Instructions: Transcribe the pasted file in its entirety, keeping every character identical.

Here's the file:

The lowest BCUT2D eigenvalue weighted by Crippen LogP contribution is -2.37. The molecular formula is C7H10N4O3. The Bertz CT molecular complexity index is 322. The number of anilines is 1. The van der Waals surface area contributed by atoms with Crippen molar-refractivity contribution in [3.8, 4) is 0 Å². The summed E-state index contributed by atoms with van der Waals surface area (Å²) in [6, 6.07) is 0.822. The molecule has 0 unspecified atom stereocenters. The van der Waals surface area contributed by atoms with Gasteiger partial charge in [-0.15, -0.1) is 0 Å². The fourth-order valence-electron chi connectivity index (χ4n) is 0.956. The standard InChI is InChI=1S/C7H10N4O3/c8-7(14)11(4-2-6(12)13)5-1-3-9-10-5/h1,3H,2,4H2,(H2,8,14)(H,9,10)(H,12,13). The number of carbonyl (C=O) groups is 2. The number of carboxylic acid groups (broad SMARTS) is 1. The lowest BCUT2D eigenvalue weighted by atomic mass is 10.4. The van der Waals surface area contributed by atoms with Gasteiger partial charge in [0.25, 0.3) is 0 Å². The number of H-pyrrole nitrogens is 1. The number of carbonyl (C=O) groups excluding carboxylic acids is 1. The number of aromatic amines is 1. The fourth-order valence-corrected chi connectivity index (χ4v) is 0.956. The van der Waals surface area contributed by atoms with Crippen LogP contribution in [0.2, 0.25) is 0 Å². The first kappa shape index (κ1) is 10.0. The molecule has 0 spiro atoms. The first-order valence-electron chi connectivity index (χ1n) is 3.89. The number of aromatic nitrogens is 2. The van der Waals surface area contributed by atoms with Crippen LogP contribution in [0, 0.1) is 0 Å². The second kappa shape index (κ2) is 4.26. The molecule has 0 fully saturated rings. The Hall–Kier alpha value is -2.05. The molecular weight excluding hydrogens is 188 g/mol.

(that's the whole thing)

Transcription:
The lowest BCUT2D eigenvalue weighted by Crippen LogP contribution is -2.37. The molecular formula is C7H10N4O3. The Bertz CT molecular complexity index is 322. The number of anilines is 1. The van der Waals surface area contributed by atoms with Crippen molar-refractivity contribution in [3.8, 4) is 0 Å². The summed E-state index contributed by atoms with van der Waals surface area (Å²) in [6, 6.07) is 0.822. The molecule has 0 unspecified atom stereocenters. The van der Waals surface area contributed by atoms with Gasteiger partial charge in [-0.15, -0.1) is 0 Å². The fourth-order valence-electron chi connectivity index (χ4n) is 0.956. The standard InChI is InChI=1S/C7H10N4O3/c8-7(14)11(4-2-6(12)13)5-1-3-9-10-5/h1,3H,2,4H2,(H2,8,14)(H,9,10)(H,12,13). The number of carbonyl (C=O) groups is 2. The number of carboxylic acid groups (broad SMARTS) is 1. The lowest BCUT2D eigenvalue weighted by atomic mass is 10.4. The van der Waals surface area contributed by atoms with Gasteiger partial charge in [0.25, 0.3) is 0 Å². The number of H-pyrrole nitrogens is 1. The number of carbonyl (C=O) groups excluding carboxylic acids is 1. The number of aromatic amines is 1. The fourth-order valence-corrected chi connectivity index (χ4v) is 0.956. The van der Waals surface area contributed by atoms with Crippen LogP contribution in [0.2, 0.25) is 0 Å². The first kappa shape index (κ1) is 10.0. The molecule has 0 spiro atoms. The first-order valence-electron chi connectivity index (χ1n) is 3.89. The number of aromatic nitrogens is 2. The van der Waals surface area contributed by atoms with Crippen LogP contribution in [0, 0.1) is 0 Å². The second kappa shape index (κ2) is 4.26. The molecule has 0 fully saturated rings. The Hall–Kier alpha value is -2.05. The molecular weight excluding hydrogens is 188 g/mol.